Get Better in 2020

As we prepare for 2020, take some time to ask yourself some key questions.  When many think of goals, they become overwhelmed by the sheer number of goals they believe they “should” have.

I’ve asked my own leadership team these basic questions.  Try them on for size…

What things have you identified that you need to change to make you a better manager of people?

    • What plans do you have in place to improve on that?
    • How can I help in that process?

What are 2 to 3 things your team – if they really focused on – could make the most positive impact in 2020?

  • What will be your role to help them achieve this?
  • How will your team learn about these focal points?

Take time to document your answers to these questions.  If you lead managers, ask them how you can support them in this process.  Then in coaching sessions, regularly review these questions with your team to keep them on track.

Your doesn’t need dozens of goals. They need focus.  And your support.

Make 2020 a great year for your team !

Goals!

I was featured in an article from our local paper about goal setting The article was written by Lisa Green of the Journal Gazette in Fort Wayne, Indiana.

“Holiday shopping, impeachment hearings, trade tariffs and the volatile stock market may be capturing many of the headlines, but in many workplaces, the year-end also means looking ahead.

It’s goal-setting season.

And that’s also true in many nonprofit organizations, even though they bear the challenge of realizing goals not just with paid staff, but through the generosity of time, talent and sometimes treasure from volunteers.

What could be.

What should be.

Goals.

Just thinking about the word can be daunting and yet energizing.

Achieving goals certainly requires more than vision and creativity.

“We might say we set goals, but sometimes we set hopes and dreams,” said Jim Johnson, a co-founder with his brother Jere Johnson of the local leadership and networking event called First Fridays.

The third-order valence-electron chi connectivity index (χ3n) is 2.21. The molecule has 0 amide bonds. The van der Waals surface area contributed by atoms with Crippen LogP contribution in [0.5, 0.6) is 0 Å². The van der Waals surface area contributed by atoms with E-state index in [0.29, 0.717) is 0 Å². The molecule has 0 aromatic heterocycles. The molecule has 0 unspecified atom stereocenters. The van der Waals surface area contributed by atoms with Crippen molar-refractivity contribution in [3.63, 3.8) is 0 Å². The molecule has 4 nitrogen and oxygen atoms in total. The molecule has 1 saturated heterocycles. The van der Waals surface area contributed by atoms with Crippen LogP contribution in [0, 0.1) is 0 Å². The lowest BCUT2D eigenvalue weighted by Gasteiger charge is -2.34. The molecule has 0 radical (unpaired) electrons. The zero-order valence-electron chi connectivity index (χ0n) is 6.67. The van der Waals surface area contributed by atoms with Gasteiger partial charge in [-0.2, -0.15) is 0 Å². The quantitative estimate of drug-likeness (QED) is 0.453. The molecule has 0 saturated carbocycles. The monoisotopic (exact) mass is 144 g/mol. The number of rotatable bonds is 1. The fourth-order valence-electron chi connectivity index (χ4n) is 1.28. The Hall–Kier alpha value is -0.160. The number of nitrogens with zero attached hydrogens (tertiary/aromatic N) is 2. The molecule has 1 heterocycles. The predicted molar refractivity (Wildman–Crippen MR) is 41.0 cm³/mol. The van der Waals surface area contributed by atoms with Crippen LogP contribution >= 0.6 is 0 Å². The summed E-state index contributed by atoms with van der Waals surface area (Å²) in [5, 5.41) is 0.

Planning and being intentional are key, said Johnson, who is also vice president of member services at 3Rivers Federal Credit Union.

He suggests wrapping a SCARF around goals, using this five-pronged approach:

S: Specific goals are necessary. You have to get down to the details about what it will take for success.

Saying “I need to read more” might be a good concept, but it’s not specific enough. “I will read 12 books in 2020” will get you there, Johnson said.

C: You have to commit to your vision and goals. “Be passionate about achieving what you set up for yourself,” Johnson said through email, after a brief telephone interview. “Your goals should move you.”

A: Align your activities, behaviors, thoughts, and time around achieving your goals.

R: Review your goals regularly. “It is easy to get off track,” Johnson said. Review allows you to adjust and renew your focus.

F: Filter activities, attitudes and even people that don’t move you towards your goals. “If they don’t, ditch them,” Johnson said. “Don’t accept time wasters.”

Read the rest here: https://www.journalgazette.net/blog/lead-on/20191208/embrace-setting-specific-goals-for-2020

Keys to Being Focused by Jim Johnson

I came across these notes I wrote over 2 years ago.  I thought I would share them here.

keys

KEYS TO BEING FOCUSED: